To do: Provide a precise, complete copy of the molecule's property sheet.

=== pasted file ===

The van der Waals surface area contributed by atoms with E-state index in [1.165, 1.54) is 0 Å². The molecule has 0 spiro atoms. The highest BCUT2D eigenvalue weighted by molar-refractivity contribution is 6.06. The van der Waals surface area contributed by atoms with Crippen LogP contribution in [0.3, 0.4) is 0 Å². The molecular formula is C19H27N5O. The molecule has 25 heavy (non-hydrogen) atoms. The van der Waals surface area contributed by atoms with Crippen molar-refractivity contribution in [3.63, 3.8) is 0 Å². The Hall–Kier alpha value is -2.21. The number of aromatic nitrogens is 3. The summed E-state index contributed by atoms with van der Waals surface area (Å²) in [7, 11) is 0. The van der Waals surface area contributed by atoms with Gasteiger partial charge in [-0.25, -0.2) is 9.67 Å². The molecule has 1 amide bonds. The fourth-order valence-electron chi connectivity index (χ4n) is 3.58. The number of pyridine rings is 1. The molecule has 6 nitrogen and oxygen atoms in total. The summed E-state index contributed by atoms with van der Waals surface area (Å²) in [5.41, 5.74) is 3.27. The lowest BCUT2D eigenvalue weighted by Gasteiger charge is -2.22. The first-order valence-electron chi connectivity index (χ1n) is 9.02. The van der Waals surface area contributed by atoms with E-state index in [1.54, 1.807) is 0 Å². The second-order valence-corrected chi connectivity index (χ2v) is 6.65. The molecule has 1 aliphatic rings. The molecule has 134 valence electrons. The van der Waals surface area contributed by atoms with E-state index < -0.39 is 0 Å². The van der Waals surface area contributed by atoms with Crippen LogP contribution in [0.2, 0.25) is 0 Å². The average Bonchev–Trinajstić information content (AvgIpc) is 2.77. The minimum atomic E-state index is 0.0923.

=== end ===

The van der Waals surface area contributed by atoms with E-state index in [1.165, 1.54) is 0 Å². The molecule has 0 spiro atoms. The highest BCUT2D eigenvalue weighted by molar-refractivity contribution is 6.06. The van der Waals surface area contributed by atoms with Crippen LogP contribution in [0.3, 0.4) is 0 Å². The molecular formula is C19H27N5O. The molecule has 25 heavy (non-hydrogen) atoms. The van der Waals surface area contributed by atoms with Crippen molar-refractivity contribution in [3.63, 3.8) is 0 Å². The Hall–Kier alpha value is -2.21. The number of aromatic nitrogens is 3. The summed E-state index contributed by atoms with van der Waals surface area (Å²) in [7, 11) is 0. The van der Waals surface area contributed by atoms with Gasteiger partial charge in [-0.25, -0.2) is 9.67 Å². The molecule has 1 amide bonds. The fourth-order valence-electron chi connectivity index (χ4n) is 3.58. The number of pyridine rings is 1. The molecule has 6 nitrogen and oxygen atoms in total. The summed E-state index contributed by atoms with van der Waals surface area (Å²) in [5.41, 5.74) is 3.27. The lowest BCUT2D eigenvalue weighted by Gasteiger charge is -2.22. The first-order valence-electron chi connectivity index (χ1n) is 9.02. The van der Waals surface area contributed by atoms with E-state index in [1.54, 1.807) is 0 Å². The second-order valence-corrected chi connectivity index (χ2v) is 6.65. The molecule has 1 aliphatic rings. The molecule has 134 valence electrons. The van der Waals surface area contributed by atoms with E-state index < -0.39 is 0 Å². The van der Waals surface area contributed by atoms with Crippen LogP contribution in [0.2, 0.25) is 0 Å². The average Bonchev–Trinajstić information content (AvgIpc) is 2.77. The minimum atomic E-state index is 0.0923.